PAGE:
#25 - Beyond the Black Lady: Sexuality and the New African American Middle Class  by Lisa B. Thompson

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Salvage the Bones

A Novel by Jesmyn Ward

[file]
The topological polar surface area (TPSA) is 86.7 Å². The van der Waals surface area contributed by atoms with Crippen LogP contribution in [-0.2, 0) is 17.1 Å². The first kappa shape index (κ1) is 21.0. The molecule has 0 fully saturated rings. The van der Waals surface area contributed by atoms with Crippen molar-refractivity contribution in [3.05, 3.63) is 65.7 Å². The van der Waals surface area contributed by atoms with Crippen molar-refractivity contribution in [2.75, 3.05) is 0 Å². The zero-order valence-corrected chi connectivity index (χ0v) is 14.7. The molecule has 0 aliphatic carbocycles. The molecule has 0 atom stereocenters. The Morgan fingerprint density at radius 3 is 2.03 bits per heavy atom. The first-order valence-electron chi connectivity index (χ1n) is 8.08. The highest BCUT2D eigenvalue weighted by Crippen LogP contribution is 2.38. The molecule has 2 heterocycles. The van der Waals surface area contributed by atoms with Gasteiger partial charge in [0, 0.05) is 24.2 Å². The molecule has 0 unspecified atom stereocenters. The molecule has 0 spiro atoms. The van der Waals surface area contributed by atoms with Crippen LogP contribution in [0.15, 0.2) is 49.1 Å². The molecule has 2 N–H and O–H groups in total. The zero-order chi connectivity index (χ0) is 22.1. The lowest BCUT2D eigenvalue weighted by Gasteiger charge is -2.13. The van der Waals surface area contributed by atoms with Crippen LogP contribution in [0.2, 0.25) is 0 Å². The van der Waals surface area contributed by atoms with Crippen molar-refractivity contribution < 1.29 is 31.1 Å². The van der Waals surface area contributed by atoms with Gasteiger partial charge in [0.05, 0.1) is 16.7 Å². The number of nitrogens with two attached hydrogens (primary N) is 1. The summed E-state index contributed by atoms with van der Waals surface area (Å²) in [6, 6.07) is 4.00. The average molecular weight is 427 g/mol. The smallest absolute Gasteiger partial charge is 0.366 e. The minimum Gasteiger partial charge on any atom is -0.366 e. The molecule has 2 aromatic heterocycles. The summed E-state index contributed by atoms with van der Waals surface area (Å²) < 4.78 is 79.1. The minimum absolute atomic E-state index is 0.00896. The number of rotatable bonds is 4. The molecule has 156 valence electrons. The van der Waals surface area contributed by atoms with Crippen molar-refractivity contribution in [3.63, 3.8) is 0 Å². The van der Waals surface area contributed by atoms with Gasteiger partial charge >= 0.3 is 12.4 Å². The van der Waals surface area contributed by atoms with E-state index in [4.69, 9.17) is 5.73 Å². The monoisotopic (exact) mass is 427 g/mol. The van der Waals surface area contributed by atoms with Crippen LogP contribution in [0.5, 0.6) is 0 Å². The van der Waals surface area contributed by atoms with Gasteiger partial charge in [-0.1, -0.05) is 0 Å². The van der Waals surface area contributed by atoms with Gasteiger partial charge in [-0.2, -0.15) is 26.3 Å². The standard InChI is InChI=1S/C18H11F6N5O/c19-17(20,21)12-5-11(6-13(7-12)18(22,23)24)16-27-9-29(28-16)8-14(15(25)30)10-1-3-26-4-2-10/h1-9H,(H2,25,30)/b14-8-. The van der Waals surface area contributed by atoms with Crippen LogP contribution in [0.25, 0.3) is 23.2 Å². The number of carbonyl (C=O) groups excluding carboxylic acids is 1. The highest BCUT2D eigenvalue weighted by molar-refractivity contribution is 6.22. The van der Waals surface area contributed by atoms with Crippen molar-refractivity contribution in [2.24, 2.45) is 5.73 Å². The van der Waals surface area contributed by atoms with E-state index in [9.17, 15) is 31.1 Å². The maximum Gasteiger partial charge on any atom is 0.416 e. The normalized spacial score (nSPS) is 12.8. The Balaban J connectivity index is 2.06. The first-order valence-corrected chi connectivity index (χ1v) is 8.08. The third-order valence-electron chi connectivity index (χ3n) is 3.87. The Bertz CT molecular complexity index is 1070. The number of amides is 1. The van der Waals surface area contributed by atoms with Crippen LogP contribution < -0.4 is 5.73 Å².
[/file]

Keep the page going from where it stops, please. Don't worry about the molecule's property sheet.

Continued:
On one level, Salvage the Bones is a simple story about a poor black family that’s about to be trashed by one of the most deadly hurricanes in U.S. history. What makes the novel so powerful, though, is the way Ward winds private passions with that menace gathering force out in the Gulf of Mexico. Without a hint of pretension, in the simple lives of these poor people living among chickens and abandoned cars, she evokes the tenacious love and desperation of classical tragedy. The force that pushes back against Katrina’s inexorable winds is the voice of Ward’s narrator, a 14-year-old girl named Esch, the only daughter among four siblings. Precocious, passionate and sensitive, she speaks almost entirely in phrases soaked in her family’s raw land. Everything here is gritty, loamy and alive, as though the very soil were animated. Her brother’s “blood smells like wet hot earth after summer rain. . . . His scalp looks like fresh turned dirt.” Her father’s hands “are like gravel,” while her own hand “slides through his grip like a wet fish,” and a handsome boy’s “muscles jabbered like chickens.” Admittedly, Ward can push so hard on this simile-obsessed style that her paragraphs risk sounding like a compost heap, but this isn’t usually just metaphor for metaphor’s sake. She conveys something fundamental about Esch’s fluid state of mind: her figurative sense of the world in which all things correspond and connect. She and her brothers live in a ramshackle house steeped in grief since their mother died giving birth to her last child. . . . What remains, what’s salvaged, is something indomitable in these tough siblings, the strength of their love, the permanence of their devotion.—WashingtonPost